The European Space Agency’s (ESA) Herschel space observatory has revealed an incredibly unique feature of Saturn’s interaction with one of its moons, Enceladus. Some of the water that is ejected from its southern poles finds its way to Saturn’s atmosphere – something we have only conclusively observed in July 2011.
The Cassini flight in 2009 took the picture above, showing the jets of water vapour observed on Saturn’s moon, showing us this incredible phenomenon. It has also been known since 1997 that Saturn’s upper atmosphere contains water.
The Herschel observations have revealed that 3-5% of the water that Enceladus ejects actually ends up in a great doughnut-shaped torus around Saturn – providing the explanation for why water is observed in Saturn’s atmosphere.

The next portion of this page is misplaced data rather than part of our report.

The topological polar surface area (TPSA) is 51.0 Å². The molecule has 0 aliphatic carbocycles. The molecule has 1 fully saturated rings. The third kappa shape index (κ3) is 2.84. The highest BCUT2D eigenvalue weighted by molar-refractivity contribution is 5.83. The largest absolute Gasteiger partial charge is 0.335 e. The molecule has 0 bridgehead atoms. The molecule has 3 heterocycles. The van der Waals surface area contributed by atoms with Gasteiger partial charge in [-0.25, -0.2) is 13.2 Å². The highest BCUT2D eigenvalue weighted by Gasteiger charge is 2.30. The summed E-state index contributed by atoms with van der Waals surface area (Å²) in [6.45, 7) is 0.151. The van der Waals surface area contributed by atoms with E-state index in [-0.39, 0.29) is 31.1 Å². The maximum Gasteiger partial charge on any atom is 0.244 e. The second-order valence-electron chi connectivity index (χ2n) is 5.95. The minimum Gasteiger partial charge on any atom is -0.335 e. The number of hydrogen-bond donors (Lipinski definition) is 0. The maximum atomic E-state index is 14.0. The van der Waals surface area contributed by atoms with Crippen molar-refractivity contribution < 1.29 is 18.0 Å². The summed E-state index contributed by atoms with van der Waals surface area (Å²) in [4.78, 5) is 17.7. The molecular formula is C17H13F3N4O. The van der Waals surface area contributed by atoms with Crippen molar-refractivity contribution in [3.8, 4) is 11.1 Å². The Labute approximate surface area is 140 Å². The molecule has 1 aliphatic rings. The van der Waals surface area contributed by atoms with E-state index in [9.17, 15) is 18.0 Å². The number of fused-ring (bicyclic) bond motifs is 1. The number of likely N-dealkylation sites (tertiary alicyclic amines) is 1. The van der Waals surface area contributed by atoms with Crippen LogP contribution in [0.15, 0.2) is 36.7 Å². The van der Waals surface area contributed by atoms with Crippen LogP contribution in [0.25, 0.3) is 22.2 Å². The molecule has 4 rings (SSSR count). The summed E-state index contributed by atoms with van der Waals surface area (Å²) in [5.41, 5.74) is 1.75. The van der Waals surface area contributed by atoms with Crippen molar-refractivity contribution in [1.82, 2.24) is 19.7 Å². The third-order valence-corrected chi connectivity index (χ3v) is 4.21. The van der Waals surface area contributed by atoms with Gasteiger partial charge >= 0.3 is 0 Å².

Lead researcher from the Max-Plank-Institut für Sonnensystemforschung, Katlenburg-Lindau, Germany, Paul Hartogh commented:
“There is no analogy to this behaviour on Earth. No significant quantities of water enter our atmosphere from space. This is unique to Saturn.”
In other words, other planets may just have some pretty awesome things going on that we don’t even know about yet – our Solar System is pretty damned cool. Now imagine what other wonders await us in the final frontier…